Review: Some Strange Disturbances
When the words “Victorian England” are usually uttered, visions of Sherlock Holmes and Jane Austen period pieces often cloud the mind. Rarely, in any iteration of these stories, are the existence of other cultures acknowledged, the different portrayal of gender types presented, or even something as commonplace now as sexual orientation mentioned. It’s true that there were shades of progressive thinking in Doyle’s portrayal of Irene Adler and Isadora Klein. Those two are close to contemporary archetypes as Doyle and his famous character can come to modern thinking. In Austen’s stories, she often made strides in portrayals of the complexities of being a woman but didn’t portray queer women or women of color in her stories.
It makes you wonder if England was strictly made up of cisgender Caucasians but history portrays a different story, one that shows a brutal reality for most who is a bearer of either category. Movies and books in recent years have sought to tell a truer picture than what has been historically been shown. As was shown in Amma Asante’s Belle, the true story of mulatto women whose fame spawned from the popularity of a famous painting. The film showcased a complicated story of race, gender roles, and freedom of thought. In Craig Hurd-McKinney, Gervasio, and Carlos Aon’s brilliant Some Strange Disturbances, we get a fine blend of horror, historical fiction, and progressive storytelling which seeks to remix how we look at the era.
We’re taken to 1870 Baltimore, where a young man’s mother has just been deemed insane, because she can see ghosts. 5 years later, we are taken to England, where that young man, Mr. Mayfair, a professional spiritualist, who is grown up and is partaking in a seance, one which threatens the well being of a patron, and which turns out all to be a hoax to lure connoisseurs of this “parlor trick” out of their money. Everything changes when one of the patrons asks for his professional help in finding out whether their son is possessed by the devil, which leads to a different client dying from a freak rodent related incident. As he visits Lord Duncan, it reminds him of his mother, before she died, and the demons that haunted her until she died. This is where Ms. Quinton, who is part of a choir but doesn’t feel like she belongs, as her family’s upbringing in Africa and connection to her roots, gives her a knowledge of self and identity, but because of gender roles shackles her to the time’s reality. As we find out that what possesses Lord Duncan is the Madwoman Of Chaillot. Mayfair has another threat is the form of Ms. Maylie, who just happens to be the Rat King, and who has been killing anyone who has come close to spoiling her plot.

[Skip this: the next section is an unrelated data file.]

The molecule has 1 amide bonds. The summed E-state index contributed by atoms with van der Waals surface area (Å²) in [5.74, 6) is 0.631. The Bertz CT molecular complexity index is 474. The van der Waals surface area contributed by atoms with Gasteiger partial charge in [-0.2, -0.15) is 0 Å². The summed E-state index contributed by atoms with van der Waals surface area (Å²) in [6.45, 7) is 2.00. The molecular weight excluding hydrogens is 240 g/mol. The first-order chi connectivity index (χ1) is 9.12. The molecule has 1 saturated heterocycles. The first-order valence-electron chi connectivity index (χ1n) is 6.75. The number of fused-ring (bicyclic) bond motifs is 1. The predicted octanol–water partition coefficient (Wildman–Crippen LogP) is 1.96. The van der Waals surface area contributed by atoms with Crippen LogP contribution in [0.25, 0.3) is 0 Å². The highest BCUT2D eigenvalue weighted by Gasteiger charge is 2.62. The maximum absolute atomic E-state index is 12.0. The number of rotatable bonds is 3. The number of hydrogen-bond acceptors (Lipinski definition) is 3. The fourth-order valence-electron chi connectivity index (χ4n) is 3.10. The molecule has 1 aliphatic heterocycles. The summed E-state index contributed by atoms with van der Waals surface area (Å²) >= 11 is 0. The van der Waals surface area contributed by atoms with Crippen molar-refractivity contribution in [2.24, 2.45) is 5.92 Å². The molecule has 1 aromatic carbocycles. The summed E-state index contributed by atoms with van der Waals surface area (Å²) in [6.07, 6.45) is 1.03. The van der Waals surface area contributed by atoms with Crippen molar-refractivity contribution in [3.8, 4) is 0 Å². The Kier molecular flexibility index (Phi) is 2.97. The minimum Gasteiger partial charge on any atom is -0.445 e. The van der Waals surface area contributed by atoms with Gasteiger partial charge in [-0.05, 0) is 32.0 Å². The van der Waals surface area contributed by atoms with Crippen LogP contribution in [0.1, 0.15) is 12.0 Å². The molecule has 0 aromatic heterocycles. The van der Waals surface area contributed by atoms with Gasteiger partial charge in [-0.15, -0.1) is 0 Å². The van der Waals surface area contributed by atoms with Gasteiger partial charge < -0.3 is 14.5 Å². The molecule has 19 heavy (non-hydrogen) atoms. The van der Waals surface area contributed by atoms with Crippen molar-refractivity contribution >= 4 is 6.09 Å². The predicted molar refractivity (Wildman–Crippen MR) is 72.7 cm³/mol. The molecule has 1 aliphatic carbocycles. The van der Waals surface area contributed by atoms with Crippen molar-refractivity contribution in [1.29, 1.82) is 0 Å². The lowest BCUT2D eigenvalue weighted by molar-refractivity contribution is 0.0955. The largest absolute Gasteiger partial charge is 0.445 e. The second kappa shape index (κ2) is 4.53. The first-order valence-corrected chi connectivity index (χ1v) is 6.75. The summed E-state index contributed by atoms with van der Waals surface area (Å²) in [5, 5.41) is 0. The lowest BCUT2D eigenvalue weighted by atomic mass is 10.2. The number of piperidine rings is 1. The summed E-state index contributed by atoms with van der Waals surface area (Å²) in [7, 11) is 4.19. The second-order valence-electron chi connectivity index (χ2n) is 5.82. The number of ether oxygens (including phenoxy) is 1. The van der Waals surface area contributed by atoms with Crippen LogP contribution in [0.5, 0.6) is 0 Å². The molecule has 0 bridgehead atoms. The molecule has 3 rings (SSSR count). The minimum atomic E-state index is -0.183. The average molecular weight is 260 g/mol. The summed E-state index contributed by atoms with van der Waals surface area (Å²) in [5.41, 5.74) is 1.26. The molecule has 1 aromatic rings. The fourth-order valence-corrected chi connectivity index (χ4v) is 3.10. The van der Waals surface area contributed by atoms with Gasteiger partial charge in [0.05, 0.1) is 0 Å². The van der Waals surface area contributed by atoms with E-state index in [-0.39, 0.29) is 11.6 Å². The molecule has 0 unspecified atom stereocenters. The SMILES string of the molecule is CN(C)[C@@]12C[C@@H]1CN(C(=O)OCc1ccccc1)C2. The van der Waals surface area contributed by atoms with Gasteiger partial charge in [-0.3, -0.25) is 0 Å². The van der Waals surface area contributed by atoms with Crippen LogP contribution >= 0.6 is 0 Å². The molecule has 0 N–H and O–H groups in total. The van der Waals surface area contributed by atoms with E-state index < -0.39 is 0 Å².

Overall, an engaging and enthralling story that expertly mixes historical fiction and horror into something devastatingly beautiful. The story by Hurd-McKinney is harrowing, smart, and diverse. The art by the creative team is awe-inspiring. Altogether, a story that probably more accurate to life than any Doyle, Austen or Dickens book can ever depict.
Story: Craig Hurd-McKenney Art: Gervasio and Carlos Aon
Story: 9.0 Art: 9.0 Overall: 9.0 Recommendation: Buy